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Archive of the month

Archive of the month

Buckinghamshire county election ‘racecard’

Our collection of election ephemera (covering the 17th to the 20th centuries) includes many fascinating examples of the nature of campaigning over the years.


In the 19th century, most take the form of addresses to the electors, stressing the candidate’s links to the area, rebutting slurs and advocating themselves as the best defenders of the independence of the electors. Details of the policies to be followed are decidedly thin on the ground. This piece of ephemera from the 1852 Buckinghamshire election is somewhat different however. It takes the form of a satirical racecard for the upcoming elections, as four candidates contested three seats. Some of the jokes in the card are opaque at this distance in time (the significance of Charles Cavendish’s Wide Awake is unclear), though others are rather more straight forward. Benjamin Disraeli, elected MP for Bucks in 1847, had just been appointed as Chancellor of the Exchequer for the first time, whilst Du Pre’s Wilton Park estate in Beaconsfield accounts for his sobriquet. The final candidate, Dr John Lee of Hartwell, was a noted astronomer hence the lunar reference.

Political references are spread throughout the rest of the card. ‘Mr Tindal’s Lord of the Borough’ refers to Acton Tindal, who held the office of Clerk of the Peace and had purchased the title of Lord of the Manor of Aylesbury from the Duke of Buckingham in 1848. The rider in this case refers to his father in law, the Liberal vicar of Dinton Rev John Harrison who is presumed to influence Tindal’s politics. ‘Dr Lee’s Female Woman’ takes aim at Lee’s much derided support for the cause of female suffrage. Even his Times obituary in 1866 describes him as having ‘caused much amusement by his advocacy of the right of women to vote for members of Parliament’.

The result of the poll was a convincing defeat for Dr Lee, the fifth of six such defeats he would experience in his career. Du Pre won 2000 votes, Disraeli 1973, Cavendish 1403 and Lee lagging with 656. Disraeli had supported Lee’s position on women’s suffrage on the hustings, telling his supporters to give Lee their second votes and promising to adopt the plan of Dr Lee ‘if there are to be any alteration in the suffrage’ (though he did not fulfil this promise in his 1867 Reform Act). Lee was regarded as something of an eccentric ‘singular in his mode of living and general habits’. He was also teetotal, opposed the use of tobacco and strongly religious; virtues that did not necessarily appeal to the entire electorate. He refused to engage in the kind of tricks common to electioneering at this time as being an anathema. With a relatively small electorate and no secret ballot, each elector was subject to much more influence from candidates than today. Outright payments to electors had reached their height in the scandalous 1802 Aylesbury election, and many landowners demanded loyalty from their tenants. Where Lord Carrington and the Duke of Buckingham evicted tenants who failed to vote as instructed, Lee deliberately obscured his intentions such that even tenants looking to follow his lead would have difficulty in doing so. The main parties had intended the election to be uncontested, Lee disobeying the party and standing as a radical free trader and alienating many of the main Liberal supporters. A combination of these factors were likely responsible for his defeat.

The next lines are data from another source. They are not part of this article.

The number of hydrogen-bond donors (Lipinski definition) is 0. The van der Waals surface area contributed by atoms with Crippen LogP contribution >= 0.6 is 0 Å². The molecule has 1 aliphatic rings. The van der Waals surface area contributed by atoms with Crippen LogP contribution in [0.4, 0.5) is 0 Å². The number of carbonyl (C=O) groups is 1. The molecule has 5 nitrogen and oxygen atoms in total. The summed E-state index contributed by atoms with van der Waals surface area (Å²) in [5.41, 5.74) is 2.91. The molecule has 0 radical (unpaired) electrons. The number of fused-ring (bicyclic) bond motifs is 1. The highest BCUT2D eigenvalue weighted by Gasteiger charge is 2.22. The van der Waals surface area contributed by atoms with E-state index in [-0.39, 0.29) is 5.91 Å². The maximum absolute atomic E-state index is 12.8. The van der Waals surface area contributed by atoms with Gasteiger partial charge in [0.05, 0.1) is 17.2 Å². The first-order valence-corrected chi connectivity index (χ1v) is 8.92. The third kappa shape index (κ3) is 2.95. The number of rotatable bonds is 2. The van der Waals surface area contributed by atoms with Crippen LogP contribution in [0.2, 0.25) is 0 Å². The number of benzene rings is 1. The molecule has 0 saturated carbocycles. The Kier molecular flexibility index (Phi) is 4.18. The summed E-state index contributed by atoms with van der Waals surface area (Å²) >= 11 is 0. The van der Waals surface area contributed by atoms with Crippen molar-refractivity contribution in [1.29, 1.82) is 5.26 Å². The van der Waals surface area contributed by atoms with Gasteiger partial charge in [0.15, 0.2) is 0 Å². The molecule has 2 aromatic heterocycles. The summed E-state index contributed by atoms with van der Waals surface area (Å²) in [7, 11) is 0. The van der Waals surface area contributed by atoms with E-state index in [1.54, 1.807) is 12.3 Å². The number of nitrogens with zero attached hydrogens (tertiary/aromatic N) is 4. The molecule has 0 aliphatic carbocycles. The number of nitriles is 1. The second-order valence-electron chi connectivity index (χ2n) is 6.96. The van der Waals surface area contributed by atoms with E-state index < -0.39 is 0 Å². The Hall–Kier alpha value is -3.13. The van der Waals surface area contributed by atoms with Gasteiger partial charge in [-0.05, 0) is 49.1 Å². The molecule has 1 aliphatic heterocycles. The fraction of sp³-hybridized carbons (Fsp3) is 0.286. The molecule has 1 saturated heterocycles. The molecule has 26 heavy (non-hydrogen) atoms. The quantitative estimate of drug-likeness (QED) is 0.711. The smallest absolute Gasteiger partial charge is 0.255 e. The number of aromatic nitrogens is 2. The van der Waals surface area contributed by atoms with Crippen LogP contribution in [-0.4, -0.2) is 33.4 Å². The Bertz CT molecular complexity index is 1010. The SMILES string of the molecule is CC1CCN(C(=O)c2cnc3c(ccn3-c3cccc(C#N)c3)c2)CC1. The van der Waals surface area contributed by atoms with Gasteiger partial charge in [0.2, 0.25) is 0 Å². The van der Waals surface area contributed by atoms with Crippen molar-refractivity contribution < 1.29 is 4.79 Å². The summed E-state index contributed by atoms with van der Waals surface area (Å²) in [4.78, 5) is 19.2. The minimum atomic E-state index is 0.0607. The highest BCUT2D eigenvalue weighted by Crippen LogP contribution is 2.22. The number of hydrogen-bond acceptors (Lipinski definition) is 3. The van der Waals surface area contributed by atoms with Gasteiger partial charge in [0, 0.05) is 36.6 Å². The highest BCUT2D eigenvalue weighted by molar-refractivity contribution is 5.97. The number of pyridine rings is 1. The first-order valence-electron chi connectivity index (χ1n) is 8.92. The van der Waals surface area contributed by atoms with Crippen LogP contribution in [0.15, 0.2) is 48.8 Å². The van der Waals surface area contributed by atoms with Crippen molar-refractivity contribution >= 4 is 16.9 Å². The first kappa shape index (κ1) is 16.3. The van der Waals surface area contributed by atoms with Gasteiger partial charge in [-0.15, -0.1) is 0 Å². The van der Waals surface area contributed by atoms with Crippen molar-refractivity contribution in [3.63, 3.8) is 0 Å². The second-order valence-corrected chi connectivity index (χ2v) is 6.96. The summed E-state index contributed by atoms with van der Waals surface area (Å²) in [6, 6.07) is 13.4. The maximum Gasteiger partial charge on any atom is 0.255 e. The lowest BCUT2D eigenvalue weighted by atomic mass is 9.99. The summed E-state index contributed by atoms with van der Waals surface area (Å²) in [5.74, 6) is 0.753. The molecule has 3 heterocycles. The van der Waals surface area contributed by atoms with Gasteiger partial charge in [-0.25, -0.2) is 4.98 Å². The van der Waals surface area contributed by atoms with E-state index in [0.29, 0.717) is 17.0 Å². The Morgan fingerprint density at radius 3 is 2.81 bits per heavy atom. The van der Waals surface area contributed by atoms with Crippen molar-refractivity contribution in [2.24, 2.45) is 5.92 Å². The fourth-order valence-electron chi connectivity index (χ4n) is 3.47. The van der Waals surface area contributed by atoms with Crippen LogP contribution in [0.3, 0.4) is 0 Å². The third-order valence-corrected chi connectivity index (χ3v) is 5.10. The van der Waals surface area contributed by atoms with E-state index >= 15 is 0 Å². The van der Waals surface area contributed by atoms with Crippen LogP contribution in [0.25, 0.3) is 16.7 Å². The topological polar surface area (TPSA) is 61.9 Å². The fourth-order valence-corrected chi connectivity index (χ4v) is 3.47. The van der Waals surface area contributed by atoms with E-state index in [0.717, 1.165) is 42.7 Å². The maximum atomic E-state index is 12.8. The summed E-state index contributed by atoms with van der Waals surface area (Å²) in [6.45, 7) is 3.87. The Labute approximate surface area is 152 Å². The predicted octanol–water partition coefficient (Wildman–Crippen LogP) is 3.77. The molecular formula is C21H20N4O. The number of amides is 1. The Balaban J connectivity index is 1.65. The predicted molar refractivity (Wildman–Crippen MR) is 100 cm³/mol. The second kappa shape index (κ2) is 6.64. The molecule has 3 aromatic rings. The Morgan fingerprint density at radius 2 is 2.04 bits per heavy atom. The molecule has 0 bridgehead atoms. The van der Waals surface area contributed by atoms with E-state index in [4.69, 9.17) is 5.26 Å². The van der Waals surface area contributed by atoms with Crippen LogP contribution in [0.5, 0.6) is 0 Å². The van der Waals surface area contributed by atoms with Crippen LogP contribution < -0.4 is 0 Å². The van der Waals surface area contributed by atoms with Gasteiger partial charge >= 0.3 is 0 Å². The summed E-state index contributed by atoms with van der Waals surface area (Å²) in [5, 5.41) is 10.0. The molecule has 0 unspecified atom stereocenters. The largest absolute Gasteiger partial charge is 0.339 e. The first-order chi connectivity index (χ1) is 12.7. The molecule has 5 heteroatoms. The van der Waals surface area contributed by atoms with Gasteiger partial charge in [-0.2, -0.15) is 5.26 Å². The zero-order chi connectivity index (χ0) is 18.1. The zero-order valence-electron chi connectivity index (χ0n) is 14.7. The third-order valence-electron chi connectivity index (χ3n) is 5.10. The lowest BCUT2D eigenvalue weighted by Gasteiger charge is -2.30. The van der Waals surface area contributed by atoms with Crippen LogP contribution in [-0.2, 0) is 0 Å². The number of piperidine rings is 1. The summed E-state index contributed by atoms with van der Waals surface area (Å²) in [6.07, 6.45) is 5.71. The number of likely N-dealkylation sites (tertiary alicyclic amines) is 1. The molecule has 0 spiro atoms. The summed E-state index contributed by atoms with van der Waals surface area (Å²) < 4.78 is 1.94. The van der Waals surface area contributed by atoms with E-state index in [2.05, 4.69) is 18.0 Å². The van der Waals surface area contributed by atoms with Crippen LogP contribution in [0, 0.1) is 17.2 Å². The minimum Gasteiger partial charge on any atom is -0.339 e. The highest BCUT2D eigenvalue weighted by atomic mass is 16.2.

The original is on display in the Archives searchroom.